I want you to imagine a 15 year old, acned, curly haired, socially awkward, high school sophomore sitting at a computer in an empty classroom. It’s deadline week for the school newspaper. Tension is high, he has an entire school to impress. As if nerves and romances and AP classes weren’t enough, the final drafts were due to the editor tomorrow. Blank screen in front of him, nothing coming to mind, he sits. He waits. And he listens.
To his right, a computer mouse. In front of him, a keyboard. To his left, a 3rd Generation iPod Nano. You remember the one—more square than its ancestors, thin, sleek and silver. Or maybe mint green, or pink. Headphones on, he’s listening to the only thing keeping him calm; Gary Lightbody, lead singer of Snow Patrol, on repeat.
I feel like every teen in the early 2010s grew up with “Chasing Cars.” If you think you don’t know this song, you’re wrong. You’ll immediately recognize the first two notes, and you’ll be able to sing, at the very least, the chorus. My Xanax was “The Finish Line.” It was keeping me sane these penultimate hours before deadlines. Snow Patrol is my ‘Nostalgia Band,’ every song is accompanied with its own geographical point in my life. That empty classroom, long, intimate conversations with my best friend, falling asleep to the radio at my childhood house…
Music this special and personal had to be treated carefully, for fear of ‘overwriting’ the files on which they were previously written. After high school, they were used sparingly, maybe to relive the old high school days or introduce some Zen into an otherwise stressful finals week. But the songs never lost their sentimental charm. Connecting with music is a very human process, I think, and there are few better ways to celebrate that than seeing your musical heroes live. Problem was, Snow Patrol hadn’t toured since 2012.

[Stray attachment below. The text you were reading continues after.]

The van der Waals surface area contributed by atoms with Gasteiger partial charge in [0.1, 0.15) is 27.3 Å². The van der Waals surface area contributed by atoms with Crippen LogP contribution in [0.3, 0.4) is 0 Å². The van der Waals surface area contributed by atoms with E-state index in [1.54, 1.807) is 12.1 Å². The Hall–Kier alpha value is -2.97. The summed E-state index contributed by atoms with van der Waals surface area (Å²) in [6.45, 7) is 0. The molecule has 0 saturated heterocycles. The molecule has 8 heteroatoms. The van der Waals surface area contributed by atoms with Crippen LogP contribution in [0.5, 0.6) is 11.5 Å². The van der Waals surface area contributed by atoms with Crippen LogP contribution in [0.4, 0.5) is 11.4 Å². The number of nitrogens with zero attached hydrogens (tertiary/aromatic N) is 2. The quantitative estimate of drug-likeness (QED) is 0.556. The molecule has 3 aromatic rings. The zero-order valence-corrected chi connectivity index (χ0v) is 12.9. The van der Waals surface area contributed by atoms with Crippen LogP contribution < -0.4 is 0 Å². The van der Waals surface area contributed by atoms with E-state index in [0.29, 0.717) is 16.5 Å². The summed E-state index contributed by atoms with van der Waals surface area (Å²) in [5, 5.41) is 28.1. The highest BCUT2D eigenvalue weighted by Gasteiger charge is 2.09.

Seven years trudged by, and finally I got notified, and naturally bought tickets as quickly as I could. I was even more thrilled to find they were playing at The Anthem in DC, a venue I’d previously attended and fell in love with. The stars had aligned. And I couldn’t be happier.
Friday, April 26th, 2019, I was able to relive my childhood while well into my 20s. Gary forgot words. Laughed in the middle of performances. Openly admitted his inability to hit high notes before singing, and then aptly proceeded to miss said notes.
But this was the greatest concert I’d ever attended.
I was captivated by his kind, soft, welcoming nature. The performance was raw, it was sentimental, and it connected him with every attendee, and every attendee with each other. It was the best way to cap a seven-year hiatus, and for that, I am forever grateful. It was everything I could ever ask for and offered incredible justice to the years and years of narrating the most formative and personal years of my life. It was both a conclusion and a brand new adventure and punctuated a dream I never thought I’d experience.
Take the time to indulge in these kinds of experiences. Opportunities like these can be once-in-a-lifetime. Make the time. Treat yourself, even if it means temporarily starving your wallet. You’ll thank yourself later.
Now if you’ll excuse me, Angels and Airwaves just announced their new tour, and I have tickets to purchase.